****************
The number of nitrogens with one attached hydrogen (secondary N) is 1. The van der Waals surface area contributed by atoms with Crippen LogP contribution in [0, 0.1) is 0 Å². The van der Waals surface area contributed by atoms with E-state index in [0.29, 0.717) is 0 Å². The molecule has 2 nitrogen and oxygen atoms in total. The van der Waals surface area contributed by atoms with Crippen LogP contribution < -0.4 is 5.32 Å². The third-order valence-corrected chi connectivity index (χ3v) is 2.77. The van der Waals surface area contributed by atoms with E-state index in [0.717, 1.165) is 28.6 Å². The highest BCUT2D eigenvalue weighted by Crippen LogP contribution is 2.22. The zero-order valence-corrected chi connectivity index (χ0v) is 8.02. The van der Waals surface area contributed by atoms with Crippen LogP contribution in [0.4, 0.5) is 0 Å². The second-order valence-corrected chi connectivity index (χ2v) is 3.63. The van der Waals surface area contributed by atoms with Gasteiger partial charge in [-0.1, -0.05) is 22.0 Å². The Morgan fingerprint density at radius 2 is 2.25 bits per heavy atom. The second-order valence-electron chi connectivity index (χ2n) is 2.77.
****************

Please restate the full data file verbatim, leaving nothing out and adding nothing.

The number of nitrogens with one attached hydrogen (secondary N) is 1. The van der Waals surface area contributed by atoms with Crippen LogP contribution in [0, 0.1) is 0 Å². The van der Waals surface area contributed by atoms with E-state index in [0.29, 0.717) is 0 Å². The molecule has 2 nitrogen and oxygen atoms in total. The van der Waals surface area contributed by atoms with Crippen LogP contribution < -0.4 is 5.32 Å². The third-order valence-corrected chi connectivity index (χ3v) is 2.77. The van der Waals surface area contributed by atoms with E-state index in [0.717, 1.165) is 28.6 Å². The highest BCUT2D eigenvalue weighted by Crippen LogP contribution is 2.22. The zero-order valence-corrected chi connectivity index (χ0v) is 8.02. The van der Waals surface area contributed by atoms with Crippen LogP contribution in [0.4, 0.5) is 0 Å². The second-order valence-corrected chi connectivity index (χ2v) is 3.63. The van der Waals surface area contributed by atoms with Gasteiger partial charge in [-0.1, -0.05) is 22.0 Å². The Morgan fingerprint density at radius 2 is 2.25 bits per heavy atom. The second-order valence-electron chi connectivity index (χ2n) is 2.77.